|Publication number||US5920371 A|
|Application number||US 08/893,894|
|Publication date||Jul 6, 1999|
|Filing date||Jul 11, 1997|
|Priority date||Jul 12, 1996|
|Publication number||08893894, 893894, US 5920371 A, US 5920371A, US-A-5920371, US5920371 A, US5920371A|
|Inventors||Byung Jin Chang, David Nowak|
|Original Assignee||Chang; Byung Jin, Nowak; David|
|Export Citation||BiBTeX, EndNote, RefMan|
|Patent Citations (19), Referenced by (22), Classifications (12), Legal Events (6)|
|External Links: USPTO, USPTO Assignment, Espacenet|
This application claims priority of provisional application Ser. No. 60/021,252, filed Jul. 12, 1996, and U.S. patent application Ser. No. 08/370,535, filed Jan. 9, 1995, now abandoned, which is a continuation-in-part of U.S. patent application Ser. No. 08/093,831, filed Jul. 19, 1993, now U.S. Pat. No. 5,381,263.
This invention relates generally to optical instrumentation of the type used by medical and dental practitioners and, in particular, to a versatile headband optical mounting assembly.
Increasingly, medical and dental practitioners are being required to use optical instrumentation to assist in certain procedures. During surgery, for example, magnifying loupes are often used during delicate operations, and typically these are used in conjunction with high-intensity lamps, which may be worn on the person of the medical professional. The same holds true of dental practitioners. In addition to higher-powered optical instruments and high-intensity lamps, such individuals may also use CCD cameras, or splash guards to protect against communicable diseases such as AIDS. Some or all of these or other devices may also be used in conjunction with prescription eyeglasses, which may incorporate integral or supplemental filters associated with protection against certain wavelengths of light, as might be encountered through the use laser surgery, for example.
With the introduction of these various instruments and accessories, it has become increasingly important to provide mounting assemblies which are lightweight and versatile, to ensure that a given user will be both comfortable and able to adjust whatever device is being used in accordance with that individual's preference.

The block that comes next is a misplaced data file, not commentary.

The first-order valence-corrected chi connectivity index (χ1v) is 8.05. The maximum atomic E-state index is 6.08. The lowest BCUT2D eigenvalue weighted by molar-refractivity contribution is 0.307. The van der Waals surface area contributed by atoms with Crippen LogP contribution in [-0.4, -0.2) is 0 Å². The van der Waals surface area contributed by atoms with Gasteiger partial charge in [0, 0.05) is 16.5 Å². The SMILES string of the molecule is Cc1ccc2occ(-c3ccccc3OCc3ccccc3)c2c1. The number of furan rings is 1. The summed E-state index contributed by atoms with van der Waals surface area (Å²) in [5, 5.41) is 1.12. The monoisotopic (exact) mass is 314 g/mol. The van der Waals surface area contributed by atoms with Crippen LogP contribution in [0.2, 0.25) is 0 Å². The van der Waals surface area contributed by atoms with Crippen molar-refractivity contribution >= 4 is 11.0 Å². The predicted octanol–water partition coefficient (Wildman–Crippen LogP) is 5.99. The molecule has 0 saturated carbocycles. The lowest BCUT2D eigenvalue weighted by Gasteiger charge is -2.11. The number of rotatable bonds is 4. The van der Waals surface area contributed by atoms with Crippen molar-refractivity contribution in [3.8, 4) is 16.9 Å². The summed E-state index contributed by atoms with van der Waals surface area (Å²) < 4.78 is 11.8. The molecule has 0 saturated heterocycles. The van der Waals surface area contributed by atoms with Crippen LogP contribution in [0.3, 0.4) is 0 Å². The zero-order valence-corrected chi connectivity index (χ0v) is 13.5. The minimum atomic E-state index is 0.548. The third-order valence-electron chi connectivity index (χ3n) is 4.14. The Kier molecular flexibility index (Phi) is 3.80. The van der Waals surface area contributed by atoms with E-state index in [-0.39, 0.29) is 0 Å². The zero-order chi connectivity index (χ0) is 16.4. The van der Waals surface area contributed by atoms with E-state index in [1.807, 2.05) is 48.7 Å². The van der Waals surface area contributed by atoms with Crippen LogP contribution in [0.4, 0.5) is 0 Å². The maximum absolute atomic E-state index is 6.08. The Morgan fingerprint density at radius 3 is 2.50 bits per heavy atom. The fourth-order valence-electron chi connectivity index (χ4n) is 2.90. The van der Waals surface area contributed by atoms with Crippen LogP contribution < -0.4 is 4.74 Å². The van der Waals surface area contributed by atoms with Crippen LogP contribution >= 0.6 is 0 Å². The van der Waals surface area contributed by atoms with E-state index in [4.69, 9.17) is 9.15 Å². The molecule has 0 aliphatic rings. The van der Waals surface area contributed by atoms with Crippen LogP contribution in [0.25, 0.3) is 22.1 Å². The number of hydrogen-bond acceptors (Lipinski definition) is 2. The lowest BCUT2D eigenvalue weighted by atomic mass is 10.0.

Commonly assigned U.S. Pat. No. 5,381,263, entitled FIVE-DEGREE-OF-FREEDOM OCULAR MOUNTING ASSEMBLY, which is incorporated herein by reference, is directed toward a very versatile adjustment mechanism that can be used in conjunction with a pair of eyeglass frames or a headband mount, to ensure that a pair of oculars may be adjusted by a user in multiple dimensions to ensure correct magnification, while providing a flip-up capability during periods of non-use. The present invention further emphasizes, and in some cases, extends the teachings of this patent, with a particular emphasis on headband mounting of eyeglass lenses, frames and oculars, depending upon the circumstances surrounding a particular application.
This invention provides a versatile optical mounting assembly for use with a pair of eyeglass frames having a top edge defining a horizontal axis. According to the invention, the eyeglass frames may include forward or rearwardly oriented nosepads, hinged temple supports and/or side shields which may be hinged or rigid and integrally formed with the eyeglass frames.
Broadly, the invention utilizes a headband mount having a forward portion and a vertical member having upper and lower ends. In the preferred embodiment, the forward portion of the headband mount includes a slide assembly which receives the upper end of the vertical member, allowing the vertical member to be vertically adjusted and locked into place once a desired position is achieved. A multiple-degree-of freedom clamp assembly is further provided in the preferred embodiment to connect the lower end of the vertical member to the top edge of the eyeglass frames, with the clamp assembly at least facilitating a first and second rotational movements about separate axes, each parallel to the horizontal axis.